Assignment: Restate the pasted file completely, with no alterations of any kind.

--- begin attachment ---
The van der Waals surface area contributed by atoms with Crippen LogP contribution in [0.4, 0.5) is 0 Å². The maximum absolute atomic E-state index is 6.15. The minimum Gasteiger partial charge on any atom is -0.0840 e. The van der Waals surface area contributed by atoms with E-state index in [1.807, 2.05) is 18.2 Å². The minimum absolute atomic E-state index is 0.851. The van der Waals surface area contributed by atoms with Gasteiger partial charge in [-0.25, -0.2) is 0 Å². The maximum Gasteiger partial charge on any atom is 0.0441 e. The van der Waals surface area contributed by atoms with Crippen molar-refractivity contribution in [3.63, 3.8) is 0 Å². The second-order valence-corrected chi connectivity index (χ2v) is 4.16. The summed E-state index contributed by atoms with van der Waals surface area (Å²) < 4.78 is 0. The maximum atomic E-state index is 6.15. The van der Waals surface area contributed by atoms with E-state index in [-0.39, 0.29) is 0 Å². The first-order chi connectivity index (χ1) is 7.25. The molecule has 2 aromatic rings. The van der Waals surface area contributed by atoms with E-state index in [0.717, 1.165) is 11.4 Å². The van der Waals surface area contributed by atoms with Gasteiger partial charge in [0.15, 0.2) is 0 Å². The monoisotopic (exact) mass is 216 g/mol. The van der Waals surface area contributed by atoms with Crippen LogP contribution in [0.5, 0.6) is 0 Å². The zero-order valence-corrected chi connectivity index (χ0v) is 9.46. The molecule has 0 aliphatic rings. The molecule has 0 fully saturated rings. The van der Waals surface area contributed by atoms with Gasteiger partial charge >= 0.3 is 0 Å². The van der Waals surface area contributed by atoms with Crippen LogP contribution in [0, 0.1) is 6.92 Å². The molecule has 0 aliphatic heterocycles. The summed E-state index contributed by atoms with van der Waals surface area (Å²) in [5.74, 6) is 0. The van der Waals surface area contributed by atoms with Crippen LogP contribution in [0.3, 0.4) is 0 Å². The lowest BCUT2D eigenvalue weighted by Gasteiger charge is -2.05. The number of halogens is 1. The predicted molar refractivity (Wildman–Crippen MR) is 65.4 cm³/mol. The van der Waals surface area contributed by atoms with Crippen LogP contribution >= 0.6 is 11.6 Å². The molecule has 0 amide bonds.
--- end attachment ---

The van der Waals surface area contributed by atoms with Crippen LogP contribution in [0.4, 0.5) is 0 Å². The maximum absolute atomic E-state index is 6.15. The minimum Gasteiger partial charge on any atom is -0.0840 e. The van der Waals surface area contributed by atoms with E-state index in [1.807, 2.05) is 18.2 Å². The minimum absolute atomic E-state index is 0.851. The van der Waals surface area contributed by atoms with Gasteiger partial charge in [-0.25, -0.2) is 0 Å². The maximum Gasteiger partial charge on any atom is 0.0441 e. The van der Waals surface area contributed by atoms with Crippen molar-refractivity contribution in [3.63, 3.8) is 0 Å². The second-order valence-corrected chi connectivity index (χ2v) is 4.16. The summed E-state index contributed by atoms with van der Waals surface area (Å²) < 4.78 is 0. The maximum atomic E-state index is 6.15. The van der Waals surface area contributed by atoms with E-state index in [-0.39, 0.29) is 0 Å². The first-order chi connectivity index (χ1) is 7.25. The molecule has 2 aromatic rings. The van der Waals surface area contributed by atoms with E-state index in [0.717, 1.165) is 11.4 Å². The van der Waals surface area contributed by atoms with Gasteiger partial charge in [0.15, 0.2) is 0 Å². The monoisotopic (exact) mass is 216 g/mol. The van der Waals surface area contributed by atoms with Crippen LogP contribution in [0.5, 0.6) is 0 Å². The zero-order valence-corrected chi connectivity index (χ0v) is 9.46. The molecule has 0 aliphatic rings. The molecule has 0 fully saturated rings. The van der Waals surface area contributed by atoms with Gasteiger partial charge >= 0.3 is 0 Å². The van der Waals surface area contributed by atoms with Crippen LogP contribution in [0, 0.1) is 6.92 Å². The molecule has 0 aliphatic heterocycles. The summed E-state index contributed by atoms with van der Waals surface area (Å²) in [5.74, 6) is 0. The van der Waals surface area contributed by atoms with Crippen LogP contribution in [0.3, 0.4) is 0 Å². The lowest BCUT2D eigenvalue weighted by Gasteiger charge is -2.05. The number of halogens is 1. The predicted molar refractivity (Wildman–Crippen MR) is 65.4 cm³/mol. The van der Waals surface area contributed by atoms with Crippen LogP contribution >= 0.6 is 11.6 Å². The molecule has 0 amide bonds.